Image sourced from: extremetech.com
Your home windows or electric car windows, or simply your smartphone, could easily turn into power generators thanks to transparent solar cells. At Ubiquitous Energy, MIT startup co-founded by researchers Barr, Lunt, Bulović, and Bart, they are continuing development work to optimize their transparent PVs. These new solar cells selectively absorb only infrared and ultraviolet light, which are invisible to the eye, while “visible light passes through the cells unimpeded, so our eyes don’t know they’re there” (Stauffer).
This is very innovative as scientifically, a transparent solar panel is something of an oxymoron. Solar cells make energy by absorbing sunlight, but, by definition, all of the light would pass through a transparent material. This is why previous versions of transparent cells have only been partially transparent (Lendino). Hence, the challenge of a solar cell that is actually transparent and actually generating energy. “We use a combination of molecular engineering, optical design, and device optimization—a holistic approach to designing the transparent device,” says Barr (Stauffer).
Current versions of the team’s cells transmit more than 70% of the visible light, which is within the range of tinted glass now used in the windows of buildings. But their power-conversion efficiency is low—only about 2%. Getting to a higher efficiency comparable to commercial PVs is the challenge, but the researchers are optimistic. Lunt says that, by simply “stacking” their transparent solar cells, they could potentially reach an efficiency of 10% while still maintaining the ability to transmit light (Stauffer).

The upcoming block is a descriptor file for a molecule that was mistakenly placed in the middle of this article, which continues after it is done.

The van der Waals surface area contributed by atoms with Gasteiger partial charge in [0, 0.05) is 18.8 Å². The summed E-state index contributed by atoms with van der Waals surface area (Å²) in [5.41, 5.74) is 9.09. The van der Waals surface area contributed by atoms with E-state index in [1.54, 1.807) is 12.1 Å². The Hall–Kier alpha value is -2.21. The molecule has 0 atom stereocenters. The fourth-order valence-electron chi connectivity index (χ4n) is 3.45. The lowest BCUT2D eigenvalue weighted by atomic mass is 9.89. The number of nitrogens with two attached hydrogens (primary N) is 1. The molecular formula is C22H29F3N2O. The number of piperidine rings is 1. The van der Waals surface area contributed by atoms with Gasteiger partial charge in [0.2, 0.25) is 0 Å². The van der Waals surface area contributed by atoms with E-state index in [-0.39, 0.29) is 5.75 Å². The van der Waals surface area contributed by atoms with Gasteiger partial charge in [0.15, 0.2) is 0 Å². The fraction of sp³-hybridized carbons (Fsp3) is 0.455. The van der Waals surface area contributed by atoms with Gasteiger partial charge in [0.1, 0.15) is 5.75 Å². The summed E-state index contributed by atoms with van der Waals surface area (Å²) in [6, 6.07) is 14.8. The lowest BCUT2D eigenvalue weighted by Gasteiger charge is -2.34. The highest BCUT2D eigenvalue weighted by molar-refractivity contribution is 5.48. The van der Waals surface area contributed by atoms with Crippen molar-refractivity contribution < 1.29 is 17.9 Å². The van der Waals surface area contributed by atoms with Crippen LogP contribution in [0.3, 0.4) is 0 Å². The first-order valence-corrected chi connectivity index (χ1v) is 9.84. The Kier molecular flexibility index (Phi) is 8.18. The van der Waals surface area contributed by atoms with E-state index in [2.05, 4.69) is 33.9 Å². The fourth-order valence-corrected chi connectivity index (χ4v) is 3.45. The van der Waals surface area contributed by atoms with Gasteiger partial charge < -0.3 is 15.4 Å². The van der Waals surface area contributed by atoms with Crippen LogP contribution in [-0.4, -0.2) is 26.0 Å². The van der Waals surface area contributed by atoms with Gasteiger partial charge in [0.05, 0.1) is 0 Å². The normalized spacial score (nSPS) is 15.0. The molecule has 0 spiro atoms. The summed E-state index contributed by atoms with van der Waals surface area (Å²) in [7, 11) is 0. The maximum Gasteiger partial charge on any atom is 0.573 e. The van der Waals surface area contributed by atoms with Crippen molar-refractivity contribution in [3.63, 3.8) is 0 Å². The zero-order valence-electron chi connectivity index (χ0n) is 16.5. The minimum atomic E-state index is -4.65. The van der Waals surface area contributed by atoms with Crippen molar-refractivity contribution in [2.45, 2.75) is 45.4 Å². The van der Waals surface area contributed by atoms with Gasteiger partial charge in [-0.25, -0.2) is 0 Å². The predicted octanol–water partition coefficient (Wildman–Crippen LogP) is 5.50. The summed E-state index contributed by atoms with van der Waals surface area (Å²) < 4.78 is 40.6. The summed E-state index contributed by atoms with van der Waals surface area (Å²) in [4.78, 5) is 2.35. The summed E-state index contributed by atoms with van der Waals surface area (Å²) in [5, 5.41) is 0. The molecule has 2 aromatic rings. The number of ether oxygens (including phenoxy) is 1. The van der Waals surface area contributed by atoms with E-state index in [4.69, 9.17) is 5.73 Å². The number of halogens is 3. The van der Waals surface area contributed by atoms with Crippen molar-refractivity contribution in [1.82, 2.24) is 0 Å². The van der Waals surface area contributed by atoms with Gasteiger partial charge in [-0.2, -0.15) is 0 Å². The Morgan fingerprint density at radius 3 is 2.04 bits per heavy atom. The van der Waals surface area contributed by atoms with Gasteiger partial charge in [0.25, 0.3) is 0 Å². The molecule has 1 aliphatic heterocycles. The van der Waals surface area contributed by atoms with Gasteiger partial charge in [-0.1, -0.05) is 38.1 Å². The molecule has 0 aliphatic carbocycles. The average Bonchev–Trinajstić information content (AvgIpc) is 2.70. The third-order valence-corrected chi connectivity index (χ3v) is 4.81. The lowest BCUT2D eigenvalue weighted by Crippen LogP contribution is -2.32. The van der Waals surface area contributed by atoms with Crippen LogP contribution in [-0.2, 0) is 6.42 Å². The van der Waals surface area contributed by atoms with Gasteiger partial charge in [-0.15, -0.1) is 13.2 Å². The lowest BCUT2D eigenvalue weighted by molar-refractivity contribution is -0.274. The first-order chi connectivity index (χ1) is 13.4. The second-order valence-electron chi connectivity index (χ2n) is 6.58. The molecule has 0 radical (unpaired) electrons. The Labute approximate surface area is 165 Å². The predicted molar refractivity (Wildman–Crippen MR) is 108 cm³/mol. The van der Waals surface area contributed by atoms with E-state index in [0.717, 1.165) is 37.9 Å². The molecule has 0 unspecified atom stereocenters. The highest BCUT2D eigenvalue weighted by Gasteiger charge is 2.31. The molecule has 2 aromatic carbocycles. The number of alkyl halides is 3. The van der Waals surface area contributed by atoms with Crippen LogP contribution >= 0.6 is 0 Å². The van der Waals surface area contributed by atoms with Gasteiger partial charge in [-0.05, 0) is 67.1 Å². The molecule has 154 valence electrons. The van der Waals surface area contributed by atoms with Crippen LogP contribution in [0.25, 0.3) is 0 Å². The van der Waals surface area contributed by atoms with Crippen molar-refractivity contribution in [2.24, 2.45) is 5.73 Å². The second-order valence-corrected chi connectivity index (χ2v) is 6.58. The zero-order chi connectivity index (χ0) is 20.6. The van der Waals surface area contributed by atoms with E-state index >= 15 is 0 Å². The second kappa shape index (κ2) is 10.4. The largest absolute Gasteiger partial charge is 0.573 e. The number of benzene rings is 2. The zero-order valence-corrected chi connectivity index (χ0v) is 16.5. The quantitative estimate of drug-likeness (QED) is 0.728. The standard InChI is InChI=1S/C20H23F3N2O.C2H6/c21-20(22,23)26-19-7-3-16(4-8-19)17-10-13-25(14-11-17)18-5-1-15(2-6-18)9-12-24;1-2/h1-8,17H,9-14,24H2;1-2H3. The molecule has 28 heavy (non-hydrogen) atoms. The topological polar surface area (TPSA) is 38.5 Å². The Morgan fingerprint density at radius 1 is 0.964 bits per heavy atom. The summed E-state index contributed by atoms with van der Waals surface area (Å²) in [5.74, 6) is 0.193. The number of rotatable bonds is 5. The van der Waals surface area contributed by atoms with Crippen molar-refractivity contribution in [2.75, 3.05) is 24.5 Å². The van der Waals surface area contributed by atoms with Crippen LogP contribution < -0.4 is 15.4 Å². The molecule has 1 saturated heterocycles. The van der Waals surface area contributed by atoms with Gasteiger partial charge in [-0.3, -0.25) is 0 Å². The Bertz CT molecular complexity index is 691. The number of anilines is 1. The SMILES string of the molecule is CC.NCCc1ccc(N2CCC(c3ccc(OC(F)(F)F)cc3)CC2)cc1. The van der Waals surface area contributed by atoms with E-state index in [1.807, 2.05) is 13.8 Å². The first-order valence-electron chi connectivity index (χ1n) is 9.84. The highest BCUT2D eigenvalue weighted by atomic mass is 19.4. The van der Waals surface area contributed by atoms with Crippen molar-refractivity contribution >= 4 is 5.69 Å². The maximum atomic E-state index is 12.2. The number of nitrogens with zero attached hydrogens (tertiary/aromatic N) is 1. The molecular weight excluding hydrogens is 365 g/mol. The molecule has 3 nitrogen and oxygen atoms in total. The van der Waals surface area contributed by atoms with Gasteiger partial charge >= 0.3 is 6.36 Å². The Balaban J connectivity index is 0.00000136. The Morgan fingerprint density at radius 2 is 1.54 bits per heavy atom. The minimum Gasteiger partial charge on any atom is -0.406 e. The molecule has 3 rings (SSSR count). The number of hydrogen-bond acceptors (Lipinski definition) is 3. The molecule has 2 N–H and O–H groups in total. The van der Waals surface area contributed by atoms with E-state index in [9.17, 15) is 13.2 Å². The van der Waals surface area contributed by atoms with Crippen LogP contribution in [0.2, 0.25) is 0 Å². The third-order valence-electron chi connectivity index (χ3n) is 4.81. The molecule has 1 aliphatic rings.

Besides the aesthetics that come with transparency, one big advantage of transparent PVs is significant cost savings during installation:
“The PV layer would be encapsulated between the panes, well protected from weather, window washing, and other outside threats. More important, the glass, framing, and installation costs would be included in the overall cost of the construction project—the same with or without the PV coating. In contrast, when using a conventional PV system, those costs can make up half to two-thirds of the total” (Stauffer).
They estimate that using coated windows in a skyscraper could provide more than a quarter of the building’s energy needs without changing its look. Another possible application is electric cars, where solar panel windows could be used to power the vehicle on the go. Bulovic says, “they could be on everything around you—including all your windows—and you wouldn’t know it” (Stauffer). Indeed, this is a very exciting prospect for the future of solar photovoltaics, and it could be the perfect way to optimize for efficiency and aesthetics at the same time, which is difficult to do with current commercial PV technologies. It also opens a whole new idea of deploying solar energy in a non-intrusive way, while remaining affordable.